Original Question: Hi I have a 10-year-old Cocker Spaniel, with the exception of an eye infection she has been healthy until a month ago. She had a benign tumor removed from her side and was tested for Cushing’s disease. She is now on Vetoryl for this disease but it does not seem to be working well. Her dose has been reduced to 30mg from 60mg. She also has bouts of coughing especially after drinking and episodes of wheezing when I pick her up or when she gets excited. She is taking Theophylline for the wheezing and coughing and we are so sad to see her like this. At times she seems better but then relapses and cold air seems to help her. Is there anything else we can be doing for her? - Debbie
Thanks for your question.
You are in the middle of a complicated medical case so I’ll start by saying any advice I give should only be secondary to the treatment plan administered by your veterinarian. From your question, you are currently dealing with two issues. The symptoms and maintenance of Cushing’s disease and this other issue of coughing. I think these are different conditions to be addressed.
Cushing’s disease, also known as hyperadrenocorticism, is a complicated disease process. It is a disease of the adrenal gland which produces hormones that impact many of the body’s processes. The symptoms are increased thirst, increased urination, increased appetite, fluctuating energy levels, and over time hair loss, a potbelly appearance and metabolic complications. The symptoms cause a decline in quality of life so the goal of treatment is to reduce these symptoms. To accomplish this, there are multiple treatments for this disease.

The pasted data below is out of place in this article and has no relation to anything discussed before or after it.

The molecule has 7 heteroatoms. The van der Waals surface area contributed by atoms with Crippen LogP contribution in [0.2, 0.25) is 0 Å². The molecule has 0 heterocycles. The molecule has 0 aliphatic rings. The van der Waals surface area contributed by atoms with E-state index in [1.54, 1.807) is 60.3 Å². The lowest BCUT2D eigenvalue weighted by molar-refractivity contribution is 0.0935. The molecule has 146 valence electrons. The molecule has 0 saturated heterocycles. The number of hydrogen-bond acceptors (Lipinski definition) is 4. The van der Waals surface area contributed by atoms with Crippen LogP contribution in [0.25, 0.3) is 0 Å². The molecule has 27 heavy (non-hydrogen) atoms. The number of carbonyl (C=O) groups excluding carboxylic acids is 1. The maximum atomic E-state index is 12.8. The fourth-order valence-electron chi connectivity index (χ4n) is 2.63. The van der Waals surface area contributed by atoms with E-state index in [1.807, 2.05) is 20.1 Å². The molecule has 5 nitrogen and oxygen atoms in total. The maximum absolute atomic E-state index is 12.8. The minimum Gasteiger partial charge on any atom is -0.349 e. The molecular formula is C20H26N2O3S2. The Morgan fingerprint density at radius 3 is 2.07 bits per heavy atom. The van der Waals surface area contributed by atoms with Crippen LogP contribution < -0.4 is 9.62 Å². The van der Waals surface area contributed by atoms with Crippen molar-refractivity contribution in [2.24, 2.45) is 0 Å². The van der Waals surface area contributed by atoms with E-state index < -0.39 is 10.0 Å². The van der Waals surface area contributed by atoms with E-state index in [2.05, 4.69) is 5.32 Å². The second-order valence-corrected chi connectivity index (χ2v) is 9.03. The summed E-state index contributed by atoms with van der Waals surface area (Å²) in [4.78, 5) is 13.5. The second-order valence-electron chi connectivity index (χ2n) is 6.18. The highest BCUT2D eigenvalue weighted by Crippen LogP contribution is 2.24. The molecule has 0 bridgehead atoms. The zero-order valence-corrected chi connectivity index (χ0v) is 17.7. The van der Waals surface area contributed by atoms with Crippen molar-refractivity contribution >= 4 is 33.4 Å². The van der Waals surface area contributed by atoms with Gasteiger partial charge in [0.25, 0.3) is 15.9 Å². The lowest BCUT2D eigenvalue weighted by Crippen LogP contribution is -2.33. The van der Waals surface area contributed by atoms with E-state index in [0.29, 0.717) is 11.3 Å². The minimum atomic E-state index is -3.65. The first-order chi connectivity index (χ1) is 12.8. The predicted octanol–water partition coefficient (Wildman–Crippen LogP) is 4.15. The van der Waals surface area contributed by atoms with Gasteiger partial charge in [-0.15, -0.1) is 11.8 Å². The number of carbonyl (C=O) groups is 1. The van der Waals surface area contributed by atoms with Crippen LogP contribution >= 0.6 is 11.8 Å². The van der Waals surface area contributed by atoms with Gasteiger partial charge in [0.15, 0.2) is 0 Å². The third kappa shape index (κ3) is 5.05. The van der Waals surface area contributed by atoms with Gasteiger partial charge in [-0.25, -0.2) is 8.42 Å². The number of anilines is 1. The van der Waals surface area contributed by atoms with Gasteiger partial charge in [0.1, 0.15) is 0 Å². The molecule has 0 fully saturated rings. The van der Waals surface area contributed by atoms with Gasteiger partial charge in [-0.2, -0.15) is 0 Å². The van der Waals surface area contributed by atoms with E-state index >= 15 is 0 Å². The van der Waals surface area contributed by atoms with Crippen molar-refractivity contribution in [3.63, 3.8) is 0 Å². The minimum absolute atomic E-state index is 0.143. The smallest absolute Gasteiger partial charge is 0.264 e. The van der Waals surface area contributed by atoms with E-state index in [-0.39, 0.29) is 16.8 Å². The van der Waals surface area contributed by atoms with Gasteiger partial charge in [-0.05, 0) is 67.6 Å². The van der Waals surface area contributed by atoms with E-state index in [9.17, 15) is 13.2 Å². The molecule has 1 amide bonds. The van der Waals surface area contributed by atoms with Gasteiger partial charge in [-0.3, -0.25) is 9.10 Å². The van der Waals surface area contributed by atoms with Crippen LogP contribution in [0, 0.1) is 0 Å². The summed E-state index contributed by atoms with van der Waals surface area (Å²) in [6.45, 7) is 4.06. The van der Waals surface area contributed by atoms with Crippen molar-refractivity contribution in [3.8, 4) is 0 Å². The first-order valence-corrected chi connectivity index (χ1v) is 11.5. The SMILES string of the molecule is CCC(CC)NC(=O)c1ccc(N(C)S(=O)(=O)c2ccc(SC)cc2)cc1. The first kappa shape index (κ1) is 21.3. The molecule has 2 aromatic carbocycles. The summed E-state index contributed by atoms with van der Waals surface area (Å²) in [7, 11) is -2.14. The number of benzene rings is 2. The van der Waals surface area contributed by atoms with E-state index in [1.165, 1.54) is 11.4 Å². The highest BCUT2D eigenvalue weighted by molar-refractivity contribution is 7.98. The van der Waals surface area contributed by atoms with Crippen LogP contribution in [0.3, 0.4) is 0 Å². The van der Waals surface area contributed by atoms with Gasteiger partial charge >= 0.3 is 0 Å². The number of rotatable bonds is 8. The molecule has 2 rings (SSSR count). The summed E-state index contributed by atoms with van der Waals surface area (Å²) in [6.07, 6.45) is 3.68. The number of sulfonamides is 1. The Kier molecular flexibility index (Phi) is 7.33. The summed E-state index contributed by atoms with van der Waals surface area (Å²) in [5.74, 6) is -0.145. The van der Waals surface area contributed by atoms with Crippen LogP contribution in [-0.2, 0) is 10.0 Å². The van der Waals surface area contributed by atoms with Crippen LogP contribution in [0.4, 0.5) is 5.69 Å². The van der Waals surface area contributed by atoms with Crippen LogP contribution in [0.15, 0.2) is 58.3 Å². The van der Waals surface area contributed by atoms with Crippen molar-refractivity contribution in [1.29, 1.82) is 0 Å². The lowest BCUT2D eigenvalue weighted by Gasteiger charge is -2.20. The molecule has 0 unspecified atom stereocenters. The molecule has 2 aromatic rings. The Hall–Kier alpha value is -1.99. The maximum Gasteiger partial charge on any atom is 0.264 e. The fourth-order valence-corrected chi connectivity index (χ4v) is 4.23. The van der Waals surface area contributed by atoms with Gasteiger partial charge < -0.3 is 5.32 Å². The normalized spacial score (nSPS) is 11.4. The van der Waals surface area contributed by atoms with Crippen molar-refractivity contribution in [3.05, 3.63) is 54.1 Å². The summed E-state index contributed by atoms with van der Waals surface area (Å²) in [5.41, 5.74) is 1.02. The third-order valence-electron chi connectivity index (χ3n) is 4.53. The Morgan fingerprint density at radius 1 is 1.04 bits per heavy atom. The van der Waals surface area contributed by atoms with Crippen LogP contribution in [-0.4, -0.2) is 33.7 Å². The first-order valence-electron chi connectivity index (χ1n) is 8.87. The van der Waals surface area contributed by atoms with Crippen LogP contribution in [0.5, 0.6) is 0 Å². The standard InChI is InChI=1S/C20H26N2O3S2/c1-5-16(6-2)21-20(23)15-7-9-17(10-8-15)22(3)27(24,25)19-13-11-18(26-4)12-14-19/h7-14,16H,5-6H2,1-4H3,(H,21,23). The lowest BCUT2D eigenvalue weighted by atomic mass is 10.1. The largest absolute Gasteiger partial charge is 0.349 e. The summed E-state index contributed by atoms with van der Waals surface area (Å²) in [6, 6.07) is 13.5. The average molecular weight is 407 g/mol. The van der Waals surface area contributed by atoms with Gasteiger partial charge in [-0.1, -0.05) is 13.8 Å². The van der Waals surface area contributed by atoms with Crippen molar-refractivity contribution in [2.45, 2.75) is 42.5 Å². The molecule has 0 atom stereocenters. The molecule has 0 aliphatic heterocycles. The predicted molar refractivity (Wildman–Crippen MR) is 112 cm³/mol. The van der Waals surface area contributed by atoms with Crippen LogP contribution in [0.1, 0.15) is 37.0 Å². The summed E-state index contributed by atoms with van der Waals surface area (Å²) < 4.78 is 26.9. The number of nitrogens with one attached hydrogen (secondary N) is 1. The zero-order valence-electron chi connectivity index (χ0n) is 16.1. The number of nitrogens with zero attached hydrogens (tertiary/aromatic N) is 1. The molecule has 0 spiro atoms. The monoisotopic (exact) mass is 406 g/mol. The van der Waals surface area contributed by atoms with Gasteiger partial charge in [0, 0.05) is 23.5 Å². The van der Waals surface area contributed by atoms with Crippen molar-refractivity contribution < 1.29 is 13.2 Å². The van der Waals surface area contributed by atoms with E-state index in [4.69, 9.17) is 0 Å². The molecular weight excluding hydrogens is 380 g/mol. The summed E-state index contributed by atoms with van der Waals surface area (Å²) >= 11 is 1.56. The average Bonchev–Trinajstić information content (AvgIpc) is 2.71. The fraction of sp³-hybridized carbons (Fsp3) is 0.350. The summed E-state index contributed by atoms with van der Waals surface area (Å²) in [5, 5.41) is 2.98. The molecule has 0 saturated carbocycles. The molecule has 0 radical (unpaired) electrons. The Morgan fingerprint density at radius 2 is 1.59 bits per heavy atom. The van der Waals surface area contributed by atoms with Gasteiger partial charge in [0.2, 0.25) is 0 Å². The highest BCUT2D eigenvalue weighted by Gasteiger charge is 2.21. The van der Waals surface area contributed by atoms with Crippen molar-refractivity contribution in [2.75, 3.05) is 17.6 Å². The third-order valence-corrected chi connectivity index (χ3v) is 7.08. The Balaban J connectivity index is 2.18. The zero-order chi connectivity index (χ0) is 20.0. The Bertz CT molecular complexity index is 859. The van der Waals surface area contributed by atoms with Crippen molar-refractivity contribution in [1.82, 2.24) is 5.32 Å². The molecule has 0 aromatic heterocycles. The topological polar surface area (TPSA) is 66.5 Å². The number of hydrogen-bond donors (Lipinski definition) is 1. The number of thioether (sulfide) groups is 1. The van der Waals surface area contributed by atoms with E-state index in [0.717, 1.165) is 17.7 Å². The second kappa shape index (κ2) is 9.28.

It sounds as though the symptoms of Cushing’s disease are not under control. To assess the effectiveness of treatment, I recommend an ACTH stimulation test that essentially stimulates the adrenal gland and measures it’s response by detecting cortisol levels. The test results indicate whether the treatment is keeping the adrenal gland under control. You mention in your question that the dosage of Vetoryl has been reduced but yet the symptoms are still significant. It’s important to keep in close contact with your veterinarian when trying to regulate this disease. The blood results are quantifiable, but the symptoms are very important to pay attention to as well. In veterinary school, there is a saying…it goes, ‘treat the dog, not the data’. What this means is that it’s just as important to manage a disease based on the clinical symptoms that a patient is showing as the numerical blood results that are generated from tests. The test can look like a disease is under control, but in reality, the symptoms are persisting and necessitate re-evaluation. Speak to your veterinarian about the fact that the symptoms are still present and not improving and have them consider an adjustment in dosage to control them.
The coughing is another matter. Theophylline is a medication that opens the airways. It can help when there is constricted airways, but it tends to be supplementary and is a drug that is supportive rather than resolving the primary cause. If I were to guess, it sounds as though you have not investigated the primary cause with diagnostics. A persistent cough could be caused by tracheal collapse, heart disease, chronic bronchitis, primary lung disease or infection. It would take some investigation to determine which of these may be present in your dog so that the correct diagnosis can be made and the right treatment can be implemented. There are medications that can suppress a symptom like coughing regardless of the cause. I would encourage you to speak to your veterinarian about stronger cough suppressants rather than airway medications like theophylline. This may improve quality of life even if it is not addressing the underlying cause well enough.
You are doing a great job assisting your dog in improving their quality of life. If you feel more can be done and you are frustrated by the results so far, I encourage you to share this concern with your veterinarian and seek their honest advice on these next steps.
I hope this helps.
Dr. Clayton Greenway
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